In 2020, the idea of a double album seems a bit overwhelming. A mix of having to devote every waking moment to politics while worrying about why we live in the only country in the world that clearly doesn’t understand how to survive a global pandemic has seemingly fried our collective attention span. All that in mind, who knew Low Cut Connie, a boisterous bar band from Philly with a 17-track double album would be the salve for our current times?
At first glance, Private Lives seems a bit unwieldy, but damn frontman/visionary/composer Adam Weiner’s blend of piano banging, staccato horns, and guitar isn’t the best argument yet for opting against going into a medically induced coma for the rest of the year. The album’s opening title track sets the tone perfectly with Weiner’s soul-soaked vocals over a steady drumbeat and hypnotic guitar line that sounds more than a little but like a modern makeover of fellow Philly natives Hall & Oates before moving into the mellower, slow build “Help Me.”
That one-two, upbeat followed by a slower song, sets the template for what follows, an album that vacillates between tempos and themes. While arguably the band’s most memorable moments over the past decade have been their most raucous moments, Weiner’s slowest track on Private Lives, “Look What They Did,” is quite possibly his best moment yet as a songwriter. Over cautious piano, he sings almost pleadingly about the depressed state of Atlantic City, with its shuttered casinos. He opens the track with “Tough shit for the little guy,” before going on to describe a city where the millionaires who profited off the area and made big promises they never intended to keep did just fine while leaving the locals were left jobless with a depressed city. “They built casinos in 1981, they said the whole freakin’ city’s gonna grow/Donald Trump made half a billion what have we got to show?” he sings as the strings start to swell behind him. And yes, the Springsteen comparisons are obvious, but also justifiable.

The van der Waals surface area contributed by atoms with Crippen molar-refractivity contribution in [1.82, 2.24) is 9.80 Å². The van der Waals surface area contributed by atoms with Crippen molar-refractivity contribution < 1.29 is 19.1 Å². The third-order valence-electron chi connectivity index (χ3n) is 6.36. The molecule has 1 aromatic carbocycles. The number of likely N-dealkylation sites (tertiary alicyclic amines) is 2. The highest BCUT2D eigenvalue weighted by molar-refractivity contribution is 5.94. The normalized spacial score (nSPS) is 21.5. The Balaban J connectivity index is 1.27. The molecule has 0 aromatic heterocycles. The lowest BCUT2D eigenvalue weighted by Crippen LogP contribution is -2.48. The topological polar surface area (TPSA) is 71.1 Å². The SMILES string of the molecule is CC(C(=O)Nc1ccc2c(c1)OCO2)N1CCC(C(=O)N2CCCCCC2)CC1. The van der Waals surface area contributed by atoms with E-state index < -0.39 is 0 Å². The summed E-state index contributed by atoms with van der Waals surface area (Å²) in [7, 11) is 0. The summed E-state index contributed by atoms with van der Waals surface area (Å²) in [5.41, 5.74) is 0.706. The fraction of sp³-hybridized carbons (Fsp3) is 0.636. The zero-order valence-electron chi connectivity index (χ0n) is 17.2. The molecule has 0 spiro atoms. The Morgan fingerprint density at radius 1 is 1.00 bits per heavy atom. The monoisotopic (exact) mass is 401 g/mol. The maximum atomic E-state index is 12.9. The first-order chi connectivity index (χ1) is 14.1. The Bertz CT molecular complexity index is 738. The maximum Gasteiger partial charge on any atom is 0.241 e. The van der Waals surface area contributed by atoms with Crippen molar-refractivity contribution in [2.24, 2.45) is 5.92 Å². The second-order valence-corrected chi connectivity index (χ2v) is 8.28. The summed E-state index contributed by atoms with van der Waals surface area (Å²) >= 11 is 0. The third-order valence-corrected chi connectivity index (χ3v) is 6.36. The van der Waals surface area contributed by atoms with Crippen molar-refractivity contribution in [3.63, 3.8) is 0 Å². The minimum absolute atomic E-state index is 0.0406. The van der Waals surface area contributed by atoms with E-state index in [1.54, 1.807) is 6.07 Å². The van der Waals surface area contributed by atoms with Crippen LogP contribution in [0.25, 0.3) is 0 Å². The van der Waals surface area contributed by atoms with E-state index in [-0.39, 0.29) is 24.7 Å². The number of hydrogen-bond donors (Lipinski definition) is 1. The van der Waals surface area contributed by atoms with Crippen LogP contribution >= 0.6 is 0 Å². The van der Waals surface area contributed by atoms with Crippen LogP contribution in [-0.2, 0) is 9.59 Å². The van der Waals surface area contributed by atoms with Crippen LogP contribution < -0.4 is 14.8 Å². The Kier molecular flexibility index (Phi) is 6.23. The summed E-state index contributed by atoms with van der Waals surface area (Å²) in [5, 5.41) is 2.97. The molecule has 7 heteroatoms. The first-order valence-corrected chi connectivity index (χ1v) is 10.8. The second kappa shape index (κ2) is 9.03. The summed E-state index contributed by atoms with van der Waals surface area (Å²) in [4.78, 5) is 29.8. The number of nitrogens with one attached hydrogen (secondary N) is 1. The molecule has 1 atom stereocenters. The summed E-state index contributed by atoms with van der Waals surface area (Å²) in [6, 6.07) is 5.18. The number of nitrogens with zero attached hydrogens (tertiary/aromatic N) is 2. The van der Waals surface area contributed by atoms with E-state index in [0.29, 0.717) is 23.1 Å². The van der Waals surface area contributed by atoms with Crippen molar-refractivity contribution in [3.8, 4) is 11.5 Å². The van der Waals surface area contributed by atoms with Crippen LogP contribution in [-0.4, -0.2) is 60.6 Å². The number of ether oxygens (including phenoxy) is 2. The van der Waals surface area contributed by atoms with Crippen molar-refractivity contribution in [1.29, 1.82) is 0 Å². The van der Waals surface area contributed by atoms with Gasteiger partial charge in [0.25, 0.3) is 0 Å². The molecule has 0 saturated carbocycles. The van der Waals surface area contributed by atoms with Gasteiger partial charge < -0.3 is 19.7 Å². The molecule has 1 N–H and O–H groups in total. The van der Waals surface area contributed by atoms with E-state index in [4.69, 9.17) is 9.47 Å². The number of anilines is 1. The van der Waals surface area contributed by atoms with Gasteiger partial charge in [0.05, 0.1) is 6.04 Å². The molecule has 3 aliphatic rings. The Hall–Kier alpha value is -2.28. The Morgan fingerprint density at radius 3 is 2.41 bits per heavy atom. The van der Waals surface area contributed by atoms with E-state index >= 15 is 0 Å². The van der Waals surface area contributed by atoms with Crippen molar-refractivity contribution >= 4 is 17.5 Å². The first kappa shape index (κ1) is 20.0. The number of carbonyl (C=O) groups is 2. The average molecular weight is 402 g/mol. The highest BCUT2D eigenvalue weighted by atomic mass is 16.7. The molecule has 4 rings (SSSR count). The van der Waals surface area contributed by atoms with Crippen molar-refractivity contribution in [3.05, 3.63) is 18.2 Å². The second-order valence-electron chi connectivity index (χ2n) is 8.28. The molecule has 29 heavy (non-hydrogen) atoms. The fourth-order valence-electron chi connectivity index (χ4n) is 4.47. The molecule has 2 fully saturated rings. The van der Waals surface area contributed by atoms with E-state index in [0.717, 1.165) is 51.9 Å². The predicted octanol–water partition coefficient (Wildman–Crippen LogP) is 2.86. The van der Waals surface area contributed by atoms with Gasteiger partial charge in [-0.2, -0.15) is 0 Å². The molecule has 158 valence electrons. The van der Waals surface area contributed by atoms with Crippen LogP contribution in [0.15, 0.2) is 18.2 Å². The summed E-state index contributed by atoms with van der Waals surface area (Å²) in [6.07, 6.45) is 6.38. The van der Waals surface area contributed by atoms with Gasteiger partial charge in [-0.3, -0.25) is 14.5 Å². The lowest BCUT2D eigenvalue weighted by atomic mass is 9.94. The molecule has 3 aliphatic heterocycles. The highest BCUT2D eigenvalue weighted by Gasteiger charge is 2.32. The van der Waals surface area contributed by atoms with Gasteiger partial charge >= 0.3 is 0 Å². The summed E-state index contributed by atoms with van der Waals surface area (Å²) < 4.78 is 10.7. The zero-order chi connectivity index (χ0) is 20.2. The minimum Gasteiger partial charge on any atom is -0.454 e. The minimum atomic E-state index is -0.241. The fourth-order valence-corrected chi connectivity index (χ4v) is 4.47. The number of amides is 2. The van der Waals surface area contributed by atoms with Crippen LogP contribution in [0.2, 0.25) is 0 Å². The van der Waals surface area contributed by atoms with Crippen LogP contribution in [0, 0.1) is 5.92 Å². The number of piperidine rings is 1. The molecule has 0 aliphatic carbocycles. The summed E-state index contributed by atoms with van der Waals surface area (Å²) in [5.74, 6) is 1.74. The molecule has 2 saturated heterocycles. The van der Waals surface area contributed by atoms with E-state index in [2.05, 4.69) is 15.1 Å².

Not every track here fits though. The reserved “Quiet Time” just seems out of place, as does a song like the short, distorted track “Tea Time” both sandwiched between much stronger songs. But much more often than not, the double album is justified with so many tracks simply earning their right to be here thanks to infectious music and memorable songwriting. Private Lives is the perfect soundtrack to be playing as we decide whether to take it back from the racists and misogynists or just watch it burn to the ground.